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Switching Insurance Plans Can Cost You More In The End

Written by Linda Rey on June 16, 2011 in Insurance  |   1 comment

Switching Insurance Plans Can Cost You More In The End By Linda Rey Everyone makes mistakes. This may be a cliché, but it’s true. There is no discrimination as to who screws up every once in a while. The good thing about mistakes, however, is…

Switching Insurance Plans Can Cost You More In The End
By Linda Rey

Everyone makes mistakes. This may be a cliché, but it’s true. There is no discrimination as to who screws up every once in a while. The good thing about mistakes, however, is that they can lead to valuable lessons learned.

Recently, we had a client who left us. While it’s not something we like, we do understand that it happens.

In the cancellation notice, the client stated that he wanted to save money. He said that he had asked for a quote from another carrier with a lower premium and that he would be switching his plan from ours to theirs.

We were a little disappointed because the client had been with us for many years. One of our greatest strengths as a family-owned agency is our customer service.
When a client is considering leaving, or looking for a different insurance product, we hope he or she will talk to us first. By talking to the existing insurance agent before switching plans, the client can give the agent a chance to make a counter offer. After all, comparison shopping can be a great way to get a good deal.

Saving Now—Spending Later

When I reviewed the client’s new insurance policy with the other carrier, I discovered the source of his so-called savings. The dwelling value on the policy was less, the liability limit was less, and the deductible was higher.

These are all changes we could have talked through. Had he approached me, I would have explained why the previous levels were set. Unfortunately, the client was not interested in the details of his new or old plans; he just wanted to move forward with the new carrier.

Our former client eventually attempted to raise the limits on his new plan. It was only then that he finally understood the differences in the old and new policies, as his premium increased along with his limits. The benefit that he had seen in changing policies was gone.

He approached us to come back to write the policy as it had been, but at that point it was too late. The carrier was unable to rewrite the policy with the limits and premium he had before due to his account specifications and underwriting guidelines.

Learning from Mistakes

The mistake the client made, initially, was making a move without really understanding how his current policy was structured—and not calling us first to learn more, Then, he didn’t know what he was buying or how it compared to what he currently had. As a result, he was not accurately comparing the two policies and only referred to the premium. That inaccurate comparison made it seem like he was saving money when in fact he was not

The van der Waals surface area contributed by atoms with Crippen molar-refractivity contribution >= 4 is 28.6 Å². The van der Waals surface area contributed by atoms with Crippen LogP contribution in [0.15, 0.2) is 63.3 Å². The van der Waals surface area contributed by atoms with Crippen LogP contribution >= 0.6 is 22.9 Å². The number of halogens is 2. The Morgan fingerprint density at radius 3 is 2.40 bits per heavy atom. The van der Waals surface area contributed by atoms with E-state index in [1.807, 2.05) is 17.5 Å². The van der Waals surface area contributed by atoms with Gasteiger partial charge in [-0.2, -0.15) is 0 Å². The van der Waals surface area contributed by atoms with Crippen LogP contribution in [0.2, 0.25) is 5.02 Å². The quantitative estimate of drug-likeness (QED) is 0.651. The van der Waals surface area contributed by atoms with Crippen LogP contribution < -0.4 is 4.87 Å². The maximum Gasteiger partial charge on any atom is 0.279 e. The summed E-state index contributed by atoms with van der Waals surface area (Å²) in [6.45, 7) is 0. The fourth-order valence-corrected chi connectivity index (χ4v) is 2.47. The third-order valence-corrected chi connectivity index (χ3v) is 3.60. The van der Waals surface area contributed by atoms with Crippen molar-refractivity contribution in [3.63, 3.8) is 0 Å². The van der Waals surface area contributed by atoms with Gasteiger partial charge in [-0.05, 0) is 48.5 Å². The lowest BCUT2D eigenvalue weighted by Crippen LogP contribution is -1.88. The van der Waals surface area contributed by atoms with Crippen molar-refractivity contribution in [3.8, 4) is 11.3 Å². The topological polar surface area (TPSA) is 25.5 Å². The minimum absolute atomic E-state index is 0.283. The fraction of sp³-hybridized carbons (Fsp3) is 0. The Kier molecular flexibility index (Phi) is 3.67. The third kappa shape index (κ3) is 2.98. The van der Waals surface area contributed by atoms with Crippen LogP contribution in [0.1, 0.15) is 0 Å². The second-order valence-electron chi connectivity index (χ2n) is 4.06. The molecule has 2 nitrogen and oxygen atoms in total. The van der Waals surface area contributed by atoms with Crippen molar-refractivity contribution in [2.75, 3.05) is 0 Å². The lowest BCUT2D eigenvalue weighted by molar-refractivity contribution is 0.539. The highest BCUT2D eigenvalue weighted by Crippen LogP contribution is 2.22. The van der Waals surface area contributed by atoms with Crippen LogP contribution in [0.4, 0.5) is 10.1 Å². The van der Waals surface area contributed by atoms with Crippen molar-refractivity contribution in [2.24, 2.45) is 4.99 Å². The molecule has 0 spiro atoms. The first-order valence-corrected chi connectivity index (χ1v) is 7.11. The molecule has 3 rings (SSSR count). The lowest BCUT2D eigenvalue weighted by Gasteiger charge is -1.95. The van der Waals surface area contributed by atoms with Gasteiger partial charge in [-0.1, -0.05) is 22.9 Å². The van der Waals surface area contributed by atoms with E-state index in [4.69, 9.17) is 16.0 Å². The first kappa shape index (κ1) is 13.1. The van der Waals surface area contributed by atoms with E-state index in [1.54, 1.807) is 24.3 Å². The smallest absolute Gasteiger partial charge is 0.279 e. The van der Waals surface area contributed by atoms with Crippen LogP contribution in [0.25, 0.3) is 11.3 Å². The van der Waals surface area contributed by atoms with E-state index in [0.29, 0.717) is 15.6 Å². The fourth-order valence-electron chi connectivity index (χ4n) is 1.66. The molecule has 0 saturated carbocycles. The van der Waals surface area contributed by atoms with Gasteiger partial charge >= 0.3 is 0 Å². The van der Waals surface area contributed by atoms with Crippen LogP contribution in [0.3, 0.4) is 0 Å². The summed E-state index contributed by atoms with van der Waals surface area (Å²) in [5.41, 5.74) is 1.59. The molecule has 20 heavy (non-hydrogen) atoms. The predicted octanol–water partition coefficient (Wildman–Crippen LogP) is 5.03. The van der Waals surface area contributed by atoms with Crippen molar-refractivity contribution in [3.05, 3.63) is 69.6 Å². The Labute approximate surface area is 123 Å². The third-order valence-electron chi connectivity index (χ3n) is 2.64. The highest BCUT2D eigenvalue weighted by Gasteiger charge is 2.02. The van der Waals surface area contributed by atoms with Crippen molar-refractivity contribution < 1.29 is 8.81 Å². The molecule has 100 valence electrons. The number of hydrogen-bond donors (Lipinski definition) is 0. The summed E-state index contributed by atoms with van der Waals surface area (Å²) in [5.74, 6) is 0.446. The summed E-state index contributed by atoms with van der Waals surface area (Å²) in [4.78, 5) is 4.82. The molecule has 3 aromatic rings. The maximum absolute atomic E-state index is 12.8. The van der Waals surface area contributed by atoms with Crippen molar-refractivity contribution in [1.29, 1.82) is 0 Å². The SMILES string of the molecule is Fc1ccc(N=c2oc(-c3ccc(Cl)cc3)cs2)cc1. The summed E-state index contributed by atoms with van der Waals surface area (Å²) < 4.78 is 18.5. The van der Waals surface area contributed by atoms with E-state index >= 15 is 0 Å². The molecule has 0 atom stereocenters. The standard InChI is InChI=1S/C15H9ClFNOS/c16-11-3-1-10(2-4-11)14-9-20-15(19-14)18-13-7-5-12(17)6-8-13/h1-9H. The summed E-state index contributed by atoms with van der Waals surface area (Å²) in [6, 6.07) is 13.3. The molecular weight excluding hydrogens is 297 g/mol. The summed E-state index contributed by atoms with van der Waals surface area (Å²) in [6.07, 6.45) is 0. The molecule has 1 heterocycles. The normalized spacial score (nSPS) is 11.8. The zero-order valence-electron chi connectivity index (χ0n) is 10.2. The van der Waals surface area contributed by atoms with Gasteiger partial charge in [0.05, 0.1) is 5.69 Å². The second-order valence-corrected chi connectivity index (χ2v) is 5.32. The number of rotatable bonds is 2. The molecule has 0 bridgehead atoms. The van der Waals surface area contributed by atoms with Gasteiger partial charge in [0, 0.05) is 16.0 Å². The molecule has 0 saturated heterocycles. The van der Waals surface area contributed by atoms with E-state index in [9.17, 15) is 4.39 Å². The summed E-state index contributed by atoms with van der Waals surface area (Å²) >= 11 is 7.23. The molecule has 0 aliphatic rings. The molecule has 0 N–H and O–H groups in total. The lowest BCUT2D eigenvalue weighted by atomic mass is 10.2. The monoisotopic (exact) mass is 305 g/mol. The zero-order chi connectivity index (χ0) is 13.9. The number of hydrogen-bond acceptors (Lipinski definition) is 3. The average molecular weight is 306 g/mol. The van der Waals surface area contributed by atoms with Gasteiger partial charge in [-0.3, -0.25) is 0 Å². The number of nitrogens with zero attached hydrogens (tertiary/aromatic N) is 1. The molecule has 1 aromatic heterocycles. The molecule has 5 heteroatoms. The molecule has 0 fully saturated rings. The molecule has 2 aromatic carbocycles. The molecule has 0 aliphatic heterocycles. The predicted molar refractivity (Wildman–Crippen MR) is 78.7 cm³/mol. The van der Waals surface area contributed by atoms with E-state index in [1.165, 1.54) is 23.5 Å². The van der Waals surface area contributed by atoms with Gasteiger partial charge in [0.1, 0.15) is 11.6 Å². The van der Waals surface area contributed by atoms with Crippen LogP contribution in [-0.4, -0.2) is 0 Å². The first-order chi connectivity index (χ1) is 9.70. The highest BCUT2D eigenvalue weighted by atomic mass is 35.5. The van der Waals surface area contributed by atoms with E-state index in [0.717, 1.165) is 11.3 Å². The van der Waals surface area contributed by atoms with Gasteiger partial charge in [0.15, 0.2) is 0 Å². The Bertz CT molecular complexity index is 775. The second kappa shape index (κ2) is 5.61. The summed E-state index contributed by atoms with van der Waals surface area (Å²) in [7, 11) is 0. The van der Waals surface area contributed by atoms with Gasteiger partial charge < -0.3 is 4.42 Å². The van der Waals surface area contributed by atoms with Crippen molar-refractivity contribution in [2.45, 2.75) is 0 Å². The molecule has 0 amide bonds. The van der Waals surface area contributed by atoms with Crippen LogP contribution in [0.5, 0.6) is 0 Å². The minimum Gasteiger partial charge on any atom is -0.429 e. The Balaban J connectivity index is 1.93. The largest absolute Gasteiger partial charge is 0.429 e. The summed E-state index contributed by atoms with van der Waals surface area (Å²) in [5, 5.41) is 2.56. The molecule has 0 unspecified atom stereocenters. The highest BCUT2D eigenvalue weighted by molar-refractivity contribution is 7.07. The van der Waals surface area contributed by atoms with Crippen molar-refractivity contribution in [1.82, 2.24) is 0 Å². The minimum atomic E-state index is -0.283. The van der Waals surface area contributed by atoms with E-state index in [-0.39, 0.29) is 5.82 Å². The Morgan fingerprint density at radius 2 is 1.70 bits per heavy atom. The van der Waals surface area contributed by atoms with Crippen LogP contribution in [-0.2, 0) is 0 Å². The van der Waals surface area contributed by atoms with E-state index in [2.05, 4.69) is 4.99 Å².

The question the client needed to ask himself was this: “How much do I really save if it could potentially cost me more money, out of pocket, for not having adequate coverage at the time of a claim?”

The lesson from this mistake is to match apples to apples, and not apples to oranges, prior to making any switch. Look not only at the premium you are paying but also at the coverage that you are buying with your policy. Talk to your insurance agent before making any major changes. And finally, if you want to switch policies, make sure you are getting the best rate for the same coverage…or better!

Linda Rey is a licensed insurance agent at Rey Insurance with a broad spectrum of expertise in life, accident, health, property and casualty insurance as well as retirement planning and college funding strategies.

Follow Linda on Twitter.

Read More:
Save Money in 2011 on Your Premiums
Homeowner’s Insurance Costs: It’s Not How Much Your House Is Worth but How Much It Costs to Rebuild
Divorce and Insurance: Who Gets What Affects Your Coverage
How to Resolve a Claim Dispute with Your Insurance Provider

The information contained in this blog post is designed to generally educate and inform visitors to the Equifax Finance Blog. The blog posts do not give, and should not be assumed to provide, personalized tax, investment, real estate, legal, retirement, credit, personal financial, or other professional advice. Before making any financial decision, you should always consult with the appropriate professionals who can explain your options, rights, and legal responsibilities, and advise you on any tax, legal, credit, or business implications that may result from those decisions. The views and opinions expressed by the authors of blog posts are their own views and may not be the views or opinions of Equifax, Inc. and/or its affiliates.

1 comment

  1. michele120 says:

    I stumbled across this post this afternoon. You have no idea how many good clients I have lost in my career after I have set up an insurance portfolio based on their needs only to be replaced by a lower price. I hate it when a client tells me to set them up with a proper needs based insurance portfolio only to pay less with someone else for an inferior plan. I will link to this post on my own blog, http://www.thetibbit.com on Friday.

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